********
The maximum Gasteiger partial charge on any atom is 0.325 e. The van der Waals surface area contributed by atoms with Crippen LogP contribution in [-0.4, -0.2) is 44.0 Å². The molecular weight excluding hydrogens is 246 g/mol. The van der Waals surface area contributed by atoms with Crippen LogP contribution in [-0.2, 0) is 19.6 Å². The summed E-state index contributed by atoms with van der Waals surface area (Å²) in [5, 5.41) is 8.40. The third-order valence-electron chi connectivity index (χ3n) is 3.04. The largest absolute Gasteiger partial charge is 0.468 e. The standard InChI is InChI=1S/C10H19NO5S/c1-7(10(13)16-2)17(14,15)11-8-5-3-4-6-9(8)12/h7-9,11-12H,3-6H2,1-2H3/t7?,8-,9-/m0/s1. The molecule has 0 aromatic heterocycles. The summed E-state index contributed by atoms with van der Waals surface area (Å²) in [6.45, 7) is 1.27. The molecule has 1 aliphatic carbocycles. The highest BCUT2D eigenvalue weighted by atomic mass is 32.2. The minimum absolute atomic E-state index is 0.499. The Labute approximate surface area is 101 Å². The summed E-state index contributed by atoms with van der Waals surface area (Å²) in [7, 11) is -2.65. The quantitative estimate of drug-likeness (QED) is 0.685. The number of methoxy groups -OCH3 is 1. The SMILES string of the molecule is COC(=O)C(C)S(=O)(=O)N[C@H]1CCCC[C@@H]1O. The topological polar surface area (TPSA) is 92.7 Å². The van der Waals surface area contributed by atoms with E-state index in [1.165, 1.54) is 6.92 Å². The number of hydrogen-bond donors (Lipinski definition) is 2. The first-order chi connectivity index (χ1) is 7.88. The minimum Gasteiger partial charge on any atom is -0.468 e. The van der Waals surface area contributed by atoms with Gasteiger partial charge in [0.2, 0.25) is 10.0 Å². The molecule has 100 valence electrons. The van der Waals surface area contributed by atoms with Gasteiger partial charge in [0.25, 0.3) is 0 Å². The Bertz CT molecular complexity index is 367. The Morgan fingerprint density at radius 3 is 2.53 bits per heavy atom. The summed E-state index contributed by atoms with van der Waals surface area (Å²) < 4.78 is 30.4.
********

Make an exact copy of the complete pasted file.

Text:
The maximum Gasteiger partial charge on any atom is 0.325 e. The van der Waals surface area contributed by atoms with Crippen LogP contribution in [-0.4, -0.2) is 44.0 Å². The molecular weight excluding hydrogens is 246 g/mol. The van der Waals surface area contributed by atoms with Crippen LogP contribution in [-0.2, 0) is 19.6 Å². The summed E-state index contributed by atoms with van der Waals surface area (Å²) in [5, 5.41) is 8.40. The third-order valence-electron chi connectivity index (χ3n) is 3.04. The largest absolute Gasteiger partial charge is 0.468 e. The standard InChI is InChI=1S/C10H19NO5S/c1-7(10(13)16-2)17(14,15)11-8-5-3-4-6-9(8)12/h7-9,11-12H,3-6H2,1-2H3/t7?,8-,9-/m0/s1. The molecule has 0 aromatic heterocycles. The summed E-state index contributed by atoms with van der Waals surface area (Å²) in [6.45, 7) is 1.27. The molecule has 1 aliphatic carbocycles. The highest BCUT2D eigenvalue weighted by atomic mass is 32.2. The minimum absolute atomic E-state index is 0.499. The Labute approximate surface area is 101 Å². The summed E-state index contributed by atoms with van der Waals surface area (Å²) in [7, 11) is -2.65. The quantitative estimate of drug-likeness (QED) is 0.685. The number of methoxy groups -OCH3 is 1. The SMILES string of the molecule is COC(=O)C(C)S(=O)(=O)N[C@H]1CCCC[C@@H]1O. The topological polar surface area (TPSA) is 92.7 Å². The van der Waals surface area contributed by atoms with E-state index in [1.165, 1.54) is 6.92 Å². The number of hydrogen-bond donors (Lipinski definition) is 2. The first-order chi connectivity index (χ1) is 7.88. The minimum Gasteiger partial charge on any atom is -0.468 e. The van der Waals surface area contributed by atoms with Gasteiger partial charge in [0.2, 0.25) is 10.0 Å². The molecule has 100 valence electrons. The van der Waals surface area contributed by atoms with Gasteiger partial charge in [0.25, 0.3) is 0 Å². The Bertz CT molecular complexity index is 367. The Morgan fingerprint density at radius 3 is 2.53 bits per heavy atom. The summed E-state index contributed by atoms with van der Waals surface area (Å²) < 4.78 is 30.4.